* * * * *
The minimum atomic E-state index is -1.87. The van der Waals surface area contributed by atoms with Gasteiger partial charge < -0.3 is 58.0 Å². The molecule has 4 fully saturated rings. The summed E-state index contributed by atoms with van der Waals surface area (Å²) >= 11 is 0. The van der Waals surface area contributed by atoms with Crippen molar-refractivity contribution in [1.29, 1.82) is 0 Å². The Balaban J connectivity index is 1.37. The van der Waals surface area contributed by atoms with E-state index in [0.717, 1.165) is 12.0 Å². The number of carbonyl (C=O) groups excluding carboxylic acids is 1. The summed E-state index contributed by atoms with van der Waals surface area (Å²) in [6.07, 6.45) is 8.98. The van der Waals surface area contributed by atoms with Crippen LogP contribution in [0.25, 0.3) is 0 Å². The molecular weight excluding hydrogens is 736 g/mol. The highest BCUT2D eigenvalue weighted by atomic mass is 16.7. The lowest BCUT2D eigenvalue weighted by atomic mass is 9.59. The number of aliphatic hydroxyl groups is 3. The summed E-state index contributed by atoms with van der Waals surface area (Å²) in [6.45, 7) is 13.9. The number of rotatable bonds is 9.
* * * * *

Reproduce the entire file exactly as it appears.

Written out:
The minimum atomic E-state index is -1.87. The van der Waals surface area contributed by atoms with Gasteiger partial charge < -0.3 is 58.0 Å². The molecule has 4 fully saturated rings. The summed E-state index contributed by atoms with van der Waals surface area (Å²) >= 11 is 0. The van der Waals surface area contributed by atoms with Crippen molar-refractivity contribution in [1.29, 1.82) is 0 Å². The Balaban J connectivity index is 1.37. The van der Waals surface area contributed by atoms with E-state index in [0.717, 1.165) is 12.0 Å². The number of carbonyl (C=O) groups excluding carboxylic acids is 1. The summed E-state index contributed by atoms with van der Waals surface area (Å²) in [6.07, 6.45) is 8.98. The van der Waals surface area contributed by atoms with Crippen LogP contribution in [0.25, 0.3) is 0 Å². The molecular weight excluding hydrogens is 736 g/mol. The highest BCUT2D eigenvalue weighted by atomic mass is 16.7. The lowest BCUT2D eigenvalue weighted by atomic mass is 9.59. The number of aliphatic hydroxyl groups is 3. The summed E-state index contributed by atoms with van der Waals surface area (Å²) in [6.45, 7) is 13.9. The number of rotatable bonds is 9.